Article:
The Roll Down

Mark and I started stalking the registration table at 9:30. Registration had opened at 9:00 and closed at 11:00, at which time the roll down would begin. One girl had registered so far. There were originally four Kona slots, but with Sister Madonna’s slot, there were now five. It seemed like a huge long-shot. Still, the guy manning the registration table told me, “if we were in Florida, I would tell you to leave for the airport. But this is Canada.”  Mark decided to go for a swim and I went to get a massage at the nearby massage tent. I went back over at 10:15. Still only one girl ahead of me had registered. I started pacing around near the tent. I went into the merchandise tent and pretended to look at gear, all the while looking at the registration table to see who was showing up. I kept rationalizing – if it were me and I was one of the top four girls, I would have been there right at 9:00 to register. I certainly would have been there by 9:30. I walked around some more and started to feel ill. I tried to find ways to pass the time without stalking the registration guy.

Mark showed up around 10:30. There were 30 minutes left to register and still only one girl out of the top four had shown up. At this point, I was making Mark check the registration table. I couldn’t go over there any more. I was sitting outside the tent, watching athletes go in and out and just wanting so badly for the whole process to be over.  Finally, with a few minutes to go, they started announcing that if you had a guaranteed slot, you had only a few more minutes to register before your slot went into the roll-down. I looked around, expecting to see a hoard of 40-something women running towards the tent, but there was no one running. Just a larger and larger crowd of hopeful athletes, all hoping that this might be their lucky day.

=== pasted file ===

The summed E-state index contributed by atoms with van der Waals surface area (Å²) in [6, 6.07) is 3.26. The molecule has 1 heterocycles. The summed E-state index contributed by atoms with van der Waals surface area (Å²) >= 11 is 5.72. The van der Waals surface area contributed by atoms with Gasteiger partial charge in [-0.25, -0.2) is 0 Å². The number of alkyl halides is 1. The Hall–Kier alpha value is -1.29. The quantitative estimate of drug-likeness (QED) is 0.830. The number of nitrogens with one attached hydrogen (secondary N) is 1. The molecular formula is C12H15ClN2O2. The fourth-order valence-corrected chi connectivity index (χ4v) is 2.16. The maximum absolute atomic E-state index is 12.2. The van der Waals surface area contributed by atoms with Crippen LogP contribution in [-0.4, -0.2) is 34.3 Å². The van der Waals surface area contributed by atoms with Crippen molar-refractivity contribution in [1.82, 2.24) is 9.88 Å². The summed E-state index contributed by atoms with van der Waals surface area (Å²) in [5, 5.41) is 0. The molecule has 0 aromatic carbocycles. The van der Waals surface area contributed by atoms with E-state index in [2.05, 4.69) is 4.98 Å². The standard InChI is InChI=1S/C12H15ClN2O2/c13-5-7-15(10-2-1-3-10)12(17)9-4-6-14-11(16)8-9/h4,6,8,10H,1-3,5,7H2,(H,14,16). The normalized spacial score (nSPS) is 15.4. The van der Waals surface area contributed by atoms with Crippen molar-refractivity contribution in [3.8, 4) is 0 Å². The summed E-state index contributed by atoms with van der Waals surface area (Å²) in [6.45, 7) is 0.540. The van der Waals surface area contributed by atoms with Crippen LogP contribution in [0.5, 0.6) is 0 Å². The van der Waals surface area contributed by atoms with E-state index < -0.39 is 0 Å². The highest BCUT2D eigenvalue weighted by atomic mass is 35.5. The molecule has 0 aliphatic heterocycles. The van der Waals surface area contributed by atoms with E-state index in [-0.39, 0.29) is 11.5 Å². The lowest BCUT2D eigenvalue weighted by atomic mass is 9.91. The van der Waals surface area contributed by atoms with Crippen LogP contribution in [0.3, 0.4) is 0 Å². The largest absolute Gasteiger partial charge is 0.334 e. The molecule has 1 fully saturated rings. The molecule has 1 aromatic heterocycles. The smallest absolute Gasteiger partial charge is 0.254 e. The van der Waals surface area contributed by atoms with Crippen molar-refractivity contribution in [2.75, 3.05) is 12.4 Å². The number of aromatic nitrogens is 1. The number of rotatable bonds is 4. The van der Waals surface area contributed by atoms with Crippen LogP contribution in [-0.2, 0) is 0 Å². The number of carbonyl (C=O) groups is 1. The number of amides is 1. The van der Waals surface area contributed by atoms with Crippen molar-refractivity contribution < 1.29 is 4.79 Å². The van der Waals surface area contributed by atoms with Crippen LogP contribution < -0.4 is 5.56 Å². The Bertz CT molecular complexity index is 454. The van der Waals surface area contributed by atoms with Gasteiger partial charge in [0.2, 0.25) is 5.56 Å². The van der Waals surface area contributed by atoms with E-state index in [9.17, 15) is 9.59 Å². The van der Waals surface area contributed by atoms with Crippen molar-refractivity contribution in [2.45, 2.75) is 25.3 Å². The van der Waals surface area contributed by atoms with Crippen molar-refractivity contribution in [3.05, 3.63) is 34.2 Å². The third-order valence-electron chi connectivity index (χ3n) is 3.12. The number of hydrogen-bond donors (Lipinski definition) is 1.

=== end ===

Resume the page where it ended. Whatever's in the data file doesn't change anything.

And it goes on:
Finally, the roll down was set to begin and we crowded in closer. The rules were explained. If they called your name, you had just a few seconds to accept your slot or they would move on to the next person. Mark and I started to have a big debate. He thought I had a roll-down slot because there were five slots but only one person had registered, so the remaining four went to the girls who were 6th through 9th. I disagreed. I told him that Sister Madonna’s slot was part of the roll down and that girl (number 5) did not have to register by 11:00. We debated this for a few minutes as we listened to them announce names.  I realized most AGs only had one roll-down slot, and in some cases, no roll downs. It seemed crazy that my AG had 4 roll down slots. I knew Mark was wrong and that I didn’t have a guaranteed slot. I needed one girl ahead of me to not be there.

Before I knew it, they had gotten to women 40-44. He called the name of the 5th place girl. She was there and took her slot. Then he called the name of the 6th place girl and the unthinkable happened. She was not there. I held my breath and looked around, but no one stepped forward. That’s when I knew it had happened – I WAS GOING TO KONA!!!! The 7th and 8th place girls were there, and then the announcer said, “and for the last spot in the 40-44AG…Jennifer Schaffner.”  I screamed and Mark and I both started to cry. I hugged the stranger next to me who had been following our drama. With my driver’s license and credit card in hand, I walked up to get my sheet of paper and turned around for Mark to take this picture of me.

The luckiest girl in Penticton

It was so unbelievable. I had finished 9th and I was going to Kona. I hadn’t broken 11 hours, but I was going to Kona. I had walked most of the hills on the second half of the run, but I was going to Kona. I had only been a triathlete for 18 months, but I was going to Kona. There was a fair amount of disbelief. The whole way to the airport from Penticton – a 5-hour drive – the conversation went like this. Me: “Can you believe I am going to Kona?”  Mark: “No. I can’t.” Me: “Me neither.” Seriously, we had that conversation the whole day. And the weeks that followed. Heck, even when I got to the island, I was still having those thoughts in my head. It was a lot to process.

I took a few easy days after Canada, but it was pretty much back to business for me after the race. Actually, that’s not really true – it was more than business as usual. Now I felt driven. I was going to Hawaii and I wanted to prove that I deserved it. I wasn’t a joke and it wasn’t a fluke. I belonged and I deserved to be there just like everyone else who had qualified. Except in the back of my head, I didn’t really feel that way. I had some doubts. I had doubts about myself, and the course, and the conditions, and just about everything.

So with those thoughts in my head and having only gotten my slot six weeks before, I headed to the Big Island to compete in the Ironman World Championships.